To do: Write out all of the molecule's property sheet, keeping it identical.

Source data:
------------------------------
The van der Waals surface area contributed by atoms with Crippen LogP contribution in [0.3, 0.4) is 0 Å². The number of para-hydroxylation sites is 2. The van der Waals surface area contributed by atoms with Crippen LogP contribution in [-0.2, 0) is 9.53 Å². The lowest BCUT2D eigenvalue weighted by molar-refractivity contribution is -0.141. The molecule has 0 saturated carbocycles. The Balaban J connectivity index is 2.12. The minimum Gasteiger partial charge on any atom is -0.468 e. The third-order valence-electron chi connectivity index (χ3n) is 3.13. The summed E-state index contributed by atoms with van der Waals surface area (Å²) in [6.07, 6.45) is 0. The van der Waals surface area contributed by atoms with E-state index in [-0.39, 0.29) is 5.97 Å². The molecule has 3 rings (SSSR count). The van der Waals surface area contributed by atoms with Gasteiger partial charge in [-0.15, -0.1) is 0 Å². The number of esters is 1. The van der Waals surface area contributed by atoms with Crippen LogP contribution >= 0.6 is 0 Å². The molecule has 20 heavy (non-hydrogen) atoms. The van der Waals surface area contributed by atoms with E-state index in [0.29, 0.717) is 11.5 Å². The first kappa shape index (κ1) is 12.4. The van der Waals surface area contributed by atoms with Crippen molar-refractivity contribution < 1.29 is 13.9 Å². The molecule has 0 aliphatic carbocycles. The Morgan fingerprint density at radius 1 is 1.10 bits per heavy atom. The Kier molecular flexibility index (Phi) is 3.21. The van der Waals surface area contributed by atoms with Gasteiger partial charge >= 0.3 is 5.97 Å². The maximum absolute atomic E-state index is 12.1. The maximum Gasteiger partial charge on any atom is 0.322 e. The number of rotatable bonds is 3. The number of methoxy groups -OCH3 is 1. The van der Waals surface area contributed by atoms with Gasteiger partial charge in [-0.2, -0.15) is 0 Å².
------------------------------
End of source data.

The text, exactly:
The van der Waals surface area contributed by atoms with Crippen LogP contribution in [0.3, 0.4) is 0 Å². The number of para-hydroxylation sites is 2. The van der Waals surface area contributed by atoms with Crippen LogP contribution in [-0.2, 0) is 9.53 Å². The lowest BCUT2D eigenvalue weighted by molar-refractivity contribution is -0.141. The molecule has 0 saturated carbocycles. The Balaban J connectivity index is 2.12. The minimum Gasteiger partial charge on any atom is -0.468 e. The third-order valence-electron chi connectivity index (χ3n) is 3.13. The summed E-state index contributed by atoms with van der Waals surface area (Å²) in [6.07, 6.45) is 0. The van der Waals surface area contributed by atoms with E-state index in [-0.39, 0.29) is 5.97 Å². The molecule has 3 rings (SSSR count). The van der Waals surface area contributed by atoms with Gasteiger partial charge in [-0.15, -0.1) is 0 Å². The number of esters is 1. The van der Waals surface area contributed by atoms with Crippen LogP contribution >= 0.6 is 0 Å². The molecule has 20 heavy (non-hydrogen) atoms. The van der Waals surface area contributed by atoms with E-state index in [0.29, 0.717) is 11.5 Å². The first kappa shape index (κ1) is 12.4. The van der Waals surface area contributed by atoms with Crippen molar-refractivity contribution < 1.29 is 13.9 Å². The molecule has 0 aliphatic carbocycles. The Morgan fingerprint density at radius 1 is 1.10 bits per heavy atom. The Kier molecular flexibility index (Phi) is 3.21. The van der Waals surface area contributed by atoms with Gasteiger partial charge >= 0.3 is 5.97 Å². The maximum absolute atomic E-state index is 12.1. The maximum Gasteiger partial charge on any atom is 0.322 e. The number of rotatable bonds is 3. The number of methoxy groups -OCH3 is 1. The van der Waals surface area contributed by atoms with Gasteiger partial charge in [-0.2, -0.15) is 0 Å².